Picture used for illustrative purpose. File
A fourth day of gains in retail stocks nudged European equities higher on Wednesday as Zara-owner Inditex posted a quarterly profit, although UK blue-chip stocks came under pressure after a surge in the previous session.
The pan-European STOXX 600 index inched 0.3% higher, extending a winning run this week.
Inditex said current trade showed a progressive return to normality with online sales growing sharply and store sales recovering, pushing its shares 6.3% higher. The retail sector was up 1.1%.
London's blue-chip shares were dragged lower by a weakness in the banking sector. A bright spot in the market was a 26.4% surge in shares of the Hut Group, the first major British initial public offering in seven years.
Signs of compromise emerged on the Brexit front, with Reuters reporting that Britain offered tentative concessions on fisheries in trade talks with the European Union last week, just as London was threatening to breach the terms of its divorce deal with the bloc.
"The only catalyst that I can see for European equities is Brexit that could push markets one way or the other," said Julien Lafargue, head of equity strategy at Barclays Private Bank.
"Europe, in our mind, is a trading market. You want to buy Europe when everybody hates it, you want to sell it when everybody loves it. At this stage, we're at a neutral."
After a bounce from March lows, the STOXX 600 has been stuck in a range even as Wall Street has hit record highs as investors fret about a resurgence in coronavirus cases and its impact on a nascent economic recovery.
Markets globally appeared to be in a holding pattern ahead of the U.S. Federal Reserve's policy announcement, which is due at 1800 GMT.
Investors are expecting somewhat rosier economic forecasts from the central bank, with a renewed pledge to keep interest rates low for as long as the U.S. economy needs to recover from a pandemic-driven downturn.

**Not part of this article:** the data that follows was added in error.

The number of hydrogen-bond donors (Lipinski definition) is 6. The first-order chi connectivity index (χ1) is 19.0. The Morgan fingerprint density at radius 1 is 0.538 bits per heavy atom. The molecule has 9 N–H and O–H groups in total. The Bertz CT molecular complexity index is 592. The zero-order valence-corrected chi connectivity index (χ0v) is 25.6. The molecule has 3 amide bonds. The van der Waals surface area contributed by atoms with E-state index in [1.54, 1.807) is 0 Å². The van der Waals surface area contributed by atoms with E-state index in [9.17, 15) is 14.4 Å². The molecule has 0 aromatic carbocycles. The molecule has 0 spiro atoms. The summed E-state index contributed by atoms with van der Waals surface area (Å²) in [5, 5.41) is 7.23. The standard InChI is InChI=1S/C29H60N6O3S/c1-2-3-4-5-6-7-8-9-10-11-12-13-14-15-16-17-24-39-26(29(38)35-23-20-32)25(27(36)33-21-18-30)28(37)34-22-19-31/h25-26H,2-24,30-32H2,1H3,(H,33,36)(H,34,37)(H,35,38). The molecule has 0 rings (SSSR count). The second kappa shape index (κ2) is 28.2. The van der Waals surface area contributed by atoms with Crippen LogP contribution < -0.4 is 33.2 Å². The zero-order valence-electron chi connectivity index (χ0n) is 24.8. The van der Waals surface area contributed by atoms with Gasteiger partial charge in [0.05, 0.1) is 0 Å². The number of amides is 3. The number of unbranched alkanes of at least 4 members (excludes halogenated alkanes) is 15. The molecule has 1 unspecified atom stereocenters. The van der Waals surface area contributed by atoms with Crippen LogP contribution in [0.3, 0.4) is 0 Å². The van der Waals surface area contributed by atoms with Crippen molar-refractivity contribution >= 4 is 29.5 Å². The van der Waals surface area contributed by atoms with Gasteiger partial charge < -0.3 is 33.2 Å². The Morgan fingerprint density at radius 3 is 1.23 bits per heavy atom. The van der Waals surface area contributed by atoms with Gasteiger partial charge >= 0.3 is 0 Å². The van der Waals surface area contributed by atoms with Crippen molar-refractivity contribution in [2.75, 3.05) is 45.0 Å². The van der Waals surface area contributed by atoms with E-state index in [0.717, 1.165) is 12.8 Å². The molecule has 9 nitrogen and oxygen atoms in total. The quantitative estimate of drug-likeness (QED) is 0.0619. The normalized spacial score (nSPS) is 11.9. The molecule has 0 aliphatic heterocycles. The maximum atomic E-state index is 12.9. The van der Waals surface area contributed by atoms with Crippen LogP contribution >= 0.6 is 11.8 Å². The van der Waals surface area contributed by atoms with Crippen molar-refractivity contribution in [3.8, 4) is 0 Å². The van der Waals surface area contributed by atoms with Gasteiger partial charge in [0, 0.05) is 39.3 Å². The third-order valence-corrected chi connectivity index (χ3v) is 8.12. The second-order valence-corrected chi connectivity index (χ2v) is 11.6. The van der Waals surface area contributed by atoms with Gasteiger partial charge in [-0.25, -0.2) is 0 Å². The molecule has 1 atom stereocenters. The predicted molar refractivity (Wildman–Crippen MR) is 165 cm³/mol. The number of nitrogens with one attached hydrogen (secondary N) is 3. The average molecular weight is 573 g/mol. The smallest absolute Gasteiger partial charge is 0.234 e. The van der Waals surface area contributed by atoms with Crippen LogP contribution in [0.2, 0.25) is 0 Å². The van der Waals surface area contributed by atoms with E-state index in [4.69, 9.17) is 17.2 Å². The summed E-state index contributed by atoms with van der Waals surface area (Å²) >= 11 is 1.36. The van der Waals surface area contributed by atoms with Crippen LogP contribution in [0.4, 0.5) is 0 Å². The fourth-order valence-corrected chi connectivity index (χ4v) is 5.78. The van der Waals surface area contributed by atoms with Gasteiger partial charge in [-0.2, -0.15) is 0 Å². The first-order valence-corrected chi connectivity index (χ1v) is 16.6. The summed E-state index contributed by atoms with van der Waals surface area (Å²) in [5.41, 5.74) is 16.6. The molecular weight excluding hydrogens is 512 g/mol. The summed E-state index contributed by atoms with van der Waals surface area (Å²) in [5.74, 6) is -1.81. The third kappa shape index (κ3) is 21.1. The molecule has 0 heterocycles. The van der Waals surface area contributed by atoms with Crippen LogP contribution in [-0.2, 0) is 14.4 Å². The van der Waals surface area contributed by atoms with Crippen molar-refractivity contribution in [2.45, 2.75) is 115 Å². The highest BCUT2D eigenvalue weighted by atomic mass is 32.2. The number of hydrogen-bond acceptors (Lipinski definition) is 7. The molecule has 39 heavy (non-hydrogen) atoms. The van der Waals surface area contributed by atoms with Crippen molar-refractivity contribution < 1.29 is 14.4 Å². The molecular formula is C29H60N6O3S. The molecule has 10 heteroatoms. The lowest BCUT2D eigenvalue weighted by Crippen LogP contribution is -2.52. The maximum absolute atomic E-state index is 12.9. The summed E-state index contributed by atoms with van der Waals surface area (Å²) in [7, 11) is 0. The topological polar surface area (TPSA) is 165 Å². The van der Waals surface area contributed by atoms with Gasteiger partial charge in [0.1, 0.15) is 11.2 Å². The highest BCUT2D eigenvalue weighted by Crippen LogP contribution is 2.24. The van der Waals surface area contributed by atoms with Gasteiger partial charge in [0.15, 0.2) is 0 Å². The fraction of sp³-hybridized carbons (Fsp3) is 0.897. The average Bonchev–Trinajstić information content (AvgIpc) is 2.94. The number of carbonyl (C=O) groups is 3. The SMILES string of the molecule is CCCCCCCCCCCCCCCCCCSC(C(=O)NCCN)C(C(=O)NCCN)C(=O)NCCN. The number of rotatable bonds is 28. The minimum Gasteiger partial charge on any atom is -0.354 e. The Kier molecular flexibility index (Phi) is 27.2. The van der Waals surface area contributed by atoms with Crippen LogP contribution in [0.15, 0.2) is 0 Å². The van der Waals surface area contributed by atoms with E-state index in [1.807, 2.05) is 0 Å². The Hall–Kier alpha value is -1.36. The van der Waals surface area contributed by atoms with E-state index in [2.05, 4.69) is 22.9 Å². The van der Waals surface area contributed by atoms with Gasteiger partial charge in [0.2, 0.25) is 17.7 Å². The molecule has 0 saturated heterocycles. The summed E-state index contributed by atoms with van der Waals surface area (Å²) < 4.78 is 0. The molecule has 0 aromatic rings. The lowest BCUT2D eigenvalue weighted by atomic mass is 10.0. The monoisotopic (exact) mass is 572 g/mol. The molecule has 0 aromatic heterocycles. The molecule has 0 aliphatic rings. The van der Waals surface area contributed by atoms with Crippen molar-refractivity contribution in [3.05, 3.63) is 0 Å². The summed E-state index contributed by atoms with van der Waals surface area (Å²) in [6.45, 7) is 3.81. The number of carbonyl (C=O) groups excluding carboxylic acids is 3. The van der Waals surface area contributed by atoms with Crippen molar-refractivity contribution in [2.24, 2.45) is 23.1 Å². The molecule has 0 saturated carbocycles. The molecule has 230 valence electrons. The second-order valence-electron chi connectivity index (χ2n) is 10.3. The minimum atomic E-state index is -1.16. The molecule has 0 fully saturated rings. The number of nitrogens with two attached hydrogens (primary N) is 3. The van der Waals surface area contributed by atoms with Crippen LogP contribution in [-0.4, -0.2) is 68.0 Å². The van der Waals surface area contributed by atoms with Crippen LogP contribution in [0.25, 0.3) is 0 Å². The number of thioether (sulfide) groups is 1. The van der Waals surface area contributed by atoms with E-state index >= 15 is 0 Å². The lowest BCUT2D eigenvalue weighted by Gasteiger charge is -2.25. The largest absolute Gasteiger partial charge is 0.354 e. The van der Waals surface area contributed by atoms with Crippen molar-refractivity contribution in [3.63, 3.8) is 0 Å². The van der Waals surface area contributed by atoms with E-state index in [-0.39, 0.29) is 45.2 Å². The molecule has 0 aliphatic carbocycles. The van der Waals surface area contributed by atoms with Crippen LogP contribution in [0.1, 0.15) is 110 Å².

Swiss plumbing materials company Geberit rose 1% after saying it would buy back shares worth up to 500 million Swiss francs ($551 million) over two years.
Sweden's Handelsbanken rose 2.6% after revealing plans to close almost half of its branches and cut about 1,000 jobs over the next two years.
London's benchmark FTSE 100 index of major blue-chip companies rose 0.3 per cent to 6,225.61 points compared with the closing level on Wednesday.
The pan-European STOXX 600 index fell 1.9%, on track for its biggest one-day drop in a month, pushing it to a weekly loss for the first time in four weeks.
The pan-European STOXX 600 index were up 0.1% at 0714 GMT, with technology, automakers and oil & gas firms leading the gains.
The pan-European STOXX 600 index was flat, while travel and leisure stocks shed the most among sectors with a 2.4% fall.
The dollar gave up gains made after the Federal Reserve upgraded its 2020 economic forecast this week to trade in negative territory on Thursday. It was last quoted at 92.923 against a basket of major currencies, on track for a 0.3% weekly loss.
Retail sales volumes rose by 0.8% in August, the Office for National Statistics said - slightly above the average 0.7% forecast in a Reuters poll - and, compared with a year earlier, they were up 2.8%, just below forecasts of 3.0% annual growth.
The benchmark Nikkei 225 index added 0.18 per cent, or 40.93 points, to close at 23,360.30 for a weekly loss of 0.20 per cent. The broader Topix index finished 0.49 per cent, or 8.02 points, higher at 1,646.42 for a weekly gain of 0.60 per cent.